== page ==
Roughly ten years ago I had the opportunity to teach in a classroom that received a grant titled “Classrooms for the future”. The problem was, despite added pieces of hardware and software to my classroom, this was not the future. Nor would this be the classroom that students ten years later would experience. The same can be said of the classroom of 2015. I assure you this will not be the classroom that students in 2025 experience. This is why we should not get caught up with hardware and app smashing in our respective classrooms. This is not to say that apps cannot do great things, but ultimately, apps and hardware should never drive instruction.
Instructional design with technology has never been more important in today’s classrooms. Additionally, professional learning models have never been more critical for utilizing educators’ time to help nurture evolving instructional design paradigms. The two run parallel because educators need the time to share learning experiences and develop and share new ideas on how to best integrate digital tools and applications. Below are some ideas for both school leaders and instructional leaders to help teachers design dynamic classrooms that lead with learning rather devices or applications.
Remix and rethink professional learning models
The best professional development models lead with the voices of educators. More often than not, teachers simply want time to discuss topics and vet ideas with each other. This is always evident to me when I attend an EdCamp on a Saturday and see the way ideas culminate and flourish when there is both time and space available for connecting and sharing. Educators have an innate desire to learn and grow professionally. Unfortunately, professional development models get in the way sometimes. The key in professional learning is to develop a time for this to happen, encourage collaborative learning models, and give educators time to have conversations and share ideas in both small and large group settings.
Develop and sustain community
We are living in a post “Bring in the big consultant who doesn’t work in a school” to deliver professional development world. Rather, schools can learn from each other and engage in professional learning communities or PLCs that connect regularly throughout the year in order to focus on a shared vision or reach a common goal. What’s more, districts and schools have the tools and media to collaborate with each other. Districts or schools should never live in isolation and feel that just because they are deemed “innovative” or “progressive” that they are. Or, that they are sustaining those identities. Schools should consistently collaborate and seek out learning experiences and conversations with as many schools and districts as possible.
At Grafton, we have set up technology PLCs in each building. I meet with them regularly and we focus on meeting our goals each meeting, but also discuss action steps and any shortcomings we encountered. As an administrator, this is valuable time for me to engage with colleagues and understand what everyone needs. Additionally, it gives me insight into classrooms that I might not be able to connect with regularly.
Devices and apps come second
In the connected or 1:1 classroom, educators need to temper the idea of racing toward apps and specific devices. As I mentioned in the opening paragraph, eventually iPads and chromebooks will be passe and new devices and applications will emerge. This is not to say what we’re doing now with technology is a “fad”; rather it’s the world in which our students will enter. Therefore, it is every school’s responsibility to provide relevant and purposeful technology in order to challenge students daily.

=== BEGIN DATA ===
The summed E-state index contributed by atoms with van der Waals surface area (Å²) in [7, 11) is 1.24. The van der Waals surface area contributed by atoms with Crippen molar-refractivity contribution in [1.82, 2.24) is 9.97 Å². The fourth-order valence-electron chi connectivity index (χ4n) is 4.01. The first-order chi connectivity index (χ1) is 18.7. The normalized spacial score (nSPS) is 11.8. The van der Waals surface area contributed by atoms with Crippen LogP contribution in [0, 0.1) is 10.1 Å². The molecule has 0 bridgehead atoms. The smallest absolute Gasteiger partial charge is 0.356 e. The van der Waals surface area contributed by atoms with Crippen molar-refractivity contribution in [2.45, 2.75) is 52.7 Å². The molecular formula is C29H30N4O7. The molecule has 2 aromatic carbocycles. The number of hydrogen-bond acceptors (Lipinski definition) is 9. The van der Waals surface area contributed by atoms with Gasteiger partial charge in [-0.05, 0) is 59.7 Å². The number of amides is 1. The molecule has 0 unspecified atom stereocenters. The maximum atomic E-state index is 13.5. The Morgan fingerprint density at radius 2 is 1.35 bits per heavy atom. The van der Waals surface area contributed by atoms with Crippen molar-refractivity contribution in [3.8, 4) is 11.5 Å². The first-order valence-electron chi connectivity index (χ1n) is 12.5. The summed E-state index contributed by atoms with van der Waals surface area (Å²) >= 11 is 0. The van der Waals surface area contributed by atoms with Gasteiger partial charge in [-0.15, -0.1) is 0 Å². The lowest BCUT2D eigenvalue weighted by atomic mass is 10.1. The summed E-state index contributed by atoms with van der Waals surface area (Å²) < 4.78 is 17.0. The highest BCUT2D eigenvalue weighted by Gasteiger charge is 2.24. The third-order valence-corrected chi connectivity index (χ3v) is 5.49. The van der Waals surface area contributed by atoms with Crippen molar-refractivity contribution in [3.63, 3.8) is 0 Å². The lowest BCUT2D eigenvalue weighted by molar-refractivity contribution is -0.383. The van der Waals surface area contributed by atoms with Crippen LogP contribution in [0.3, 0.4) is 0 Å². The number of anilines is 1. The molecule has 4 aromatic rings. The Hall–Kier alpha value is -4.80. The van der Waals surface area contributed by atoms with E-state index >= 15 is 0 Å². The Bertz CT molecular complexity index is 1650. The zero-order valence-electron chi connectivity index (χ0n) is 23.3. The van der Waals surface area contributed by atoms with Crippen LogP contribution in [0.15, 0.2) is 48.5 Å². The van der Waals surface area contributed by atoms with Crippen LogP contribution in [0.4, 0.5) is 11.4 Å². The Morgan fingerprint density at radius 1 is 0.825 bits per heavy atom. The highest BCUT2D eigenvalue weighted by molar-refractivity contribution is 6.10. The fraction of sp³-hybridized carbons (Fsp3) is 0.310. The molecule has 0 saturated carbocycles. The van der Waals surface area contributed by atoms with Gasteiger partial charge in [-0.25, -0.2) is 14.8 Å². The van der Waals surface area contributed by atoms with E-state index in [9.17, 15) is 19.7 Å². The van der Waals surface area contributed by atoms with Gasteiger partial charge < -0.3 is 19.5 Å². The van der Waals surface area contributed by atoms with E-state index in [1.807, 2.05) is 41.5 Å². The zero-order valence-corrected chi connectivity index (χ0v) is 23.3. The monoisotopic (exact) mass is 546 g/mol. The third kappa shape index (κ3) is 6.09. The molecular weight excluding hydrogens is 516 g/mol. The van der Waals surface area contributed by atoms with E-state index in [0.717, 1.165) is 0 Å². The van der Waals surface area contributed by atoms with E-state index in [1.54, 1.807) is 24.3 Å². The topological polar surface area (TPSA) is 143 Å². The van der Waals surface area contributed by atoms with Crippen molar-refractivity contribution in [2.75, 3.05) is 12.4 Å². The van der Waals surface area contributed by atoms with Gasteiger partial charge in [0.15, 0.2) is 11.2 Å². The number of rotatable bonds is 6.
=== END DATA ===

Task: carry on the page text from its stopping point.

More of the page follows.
Instructional Design process
This is where it all comes together. Let’s take a writing strand from the common core state standards.
Produce clear and coherent writing in which the development, organization, and style are appropriate to task, purpose, and audience.
Before I even consider a device or application I consider the skill set I want to develop and how I want students to not only understand this concept, but apply it. But not just apply it via pen and paper (not to say this is a bad way) but apply it in an arena in which they are familiar. So, here is my technology integration process…
- Skill Set or learning goal: Produce clear and coherent writing in which the development, organization, and style are appropriate to task, purpose, and audience.
- Introduce students to Twitter and the constraints and parameters by which Twitter was founded: A micro-blogging forum that limits all users to 140 characters.
- Ensure that all students have an account for Twitter and understand the privacy settings. (Those who don’t wish to create an account, can do this via a Google doc or easel paper taped to the board)
- Develop a hashtag for the class #MarcinekELA4
- Have students produce clear and coherent sentences that use heightened vocabulary and express clear, concise thoughts.
- Post them to Twitter or have students write them on the analog Twitter wall with markers and easel paper.
Where you take the lesson from there is up to you. This could lead students’ sentences into constructing an introduction paragraph, or potentially a blog post.
The point in all of this is that educators need professional learning or development time to share ideas like the one above and have conversations around how they are integrating and synthesizing technology into their respective lessons. Schools don’t need overpriced consultants (who are not practitioners or involved with a school in anyway) in order to teach effectively with technology. Nor do they need 30 apps for teaching History. What educators need more than anything is time to connect, design, and share ideas around instructional design with technology.